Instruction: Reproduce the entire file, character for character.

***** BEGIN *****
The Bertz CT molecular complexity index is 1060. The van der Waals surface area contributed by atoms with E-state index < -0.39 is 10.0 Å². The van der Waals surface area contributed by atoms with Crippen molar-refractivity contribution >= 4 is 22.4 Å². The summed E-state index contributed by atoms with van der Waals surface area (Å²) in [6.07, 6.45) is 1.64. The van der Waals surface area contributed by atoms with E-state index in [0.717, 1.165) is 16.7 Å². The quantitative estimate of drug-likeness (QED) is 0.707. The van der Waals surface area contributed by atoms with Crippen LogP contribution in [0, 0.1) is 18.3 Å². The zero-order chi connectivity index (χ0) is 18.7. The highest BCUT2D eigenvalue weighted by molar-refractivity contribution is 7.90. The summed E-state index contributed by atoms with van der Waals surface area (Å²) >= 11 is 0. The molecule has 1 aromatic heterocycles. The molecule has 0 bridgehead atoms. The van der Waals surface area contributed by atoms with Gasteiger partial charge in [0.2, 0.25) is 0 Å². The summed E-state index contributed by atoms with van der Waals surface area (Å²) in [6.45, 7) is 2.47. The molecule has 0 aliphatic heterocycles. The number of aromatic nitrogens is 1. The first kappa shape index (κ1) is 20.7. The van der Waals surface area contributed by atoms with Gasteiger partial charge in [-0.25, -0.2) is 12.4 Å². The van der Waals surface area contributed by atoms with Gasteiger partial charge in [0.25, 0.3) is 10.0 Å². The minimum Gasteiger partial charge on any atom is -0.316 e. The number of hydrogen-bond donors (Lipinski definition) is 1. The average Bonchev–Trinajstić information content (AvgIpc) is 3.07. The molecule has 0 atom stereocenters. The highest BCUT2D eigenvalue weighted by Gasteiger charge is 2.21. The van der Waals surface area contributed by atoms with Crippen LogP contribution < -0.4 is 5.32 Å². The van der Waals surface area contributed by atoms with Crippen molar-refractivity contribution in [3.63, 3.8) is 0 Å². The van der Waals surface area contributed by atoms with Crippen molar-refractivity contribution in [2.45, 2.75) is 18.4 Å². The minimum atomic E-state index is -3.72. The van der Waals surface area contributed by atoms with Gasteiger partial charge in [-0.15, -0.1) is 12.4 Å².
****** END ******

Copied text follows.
The Bertz CT molecular complexity index is 1060. The van der Waals surface area contributed by atoms with E-state index < -0.39 is 10.0 Å². The van der Waals surface area contributed by atoms with Crippen molar-refractivity contribution >= 4 is 22.4 Å². The summed E-state index contributed by atoms with van der Waals surface area (Å²) in [6.07, 6.45) is 1.64. The van der Waals surface area contributed by atoms with E-state index in [0.717, 1.165) is 16.7 Å². The quantitative estimate of drug-likeness (QED) is 0.707. The van der Waals surface area contributed by atoms with Crippen LogP contribution in [0, 0.1) is 18.3 Å². The zero-order chi connectivity index (χ0) is 18.7. The highest BCUT2D eigenvalue weighted by molar-refractivity contribution is 7.90. The summed E-state index contributed by atoms with van der Waals surface area (Å²) >= 11 is 0. The molecule has 1 aromatic heterocycles. The molecule has 0 bridgehead atoms. The van der Waals surface area contributed by atoms with Gasteiger partial charge in [0.2, 0.25) is 0 Å². The summed E-state index contributed by atoms with van der Waals surface area (Å²) in [6.45, 7) is 2.47. The molecule has 0 aliphatic heterocycles. The number of aromatic nitrogens is 1. The first kappa shape index (κ1) is 20.7. The van der Waals surface area contributed by atoms with Gasteiger partial charge in [-0.25, -0.2) is 12.4 Å². The van der Waals surface area contributed by atoms with Gasteiger partial charge in [0.25, 0.3) is 10.0 Å². The minimum Gasteiger partial charge on any atom is -0.316 e. The number of hydrogen-bond donors (Lipinski definition) is 1. The average Bonchev–Trinajstić information content (AvgIpc) is 3.07. The molecule has 0 atom stereocenters. The highest BCUT2D eigenvalue weighted by Gasteiger charge is 2.21. The van der Waals surface area contributed by atoms with Crippen LogP contribution < -0.4 is 5.32 Å². The van der Waals surface area contributed by atoms with Crippen molar-refractivity contribution in [3.63, 3.8) is 0 Å². The van der Waals surface area contributed by atoms with Crippen molar-refractivity contribution in [2.45, 2.75) is 18.4 Å². The minimum atomic E-state index is -3.72. The van der Waals surface area contributed by atoms with Gasteiger partial charge in [-0.15, -0.1) is 12.4 Å².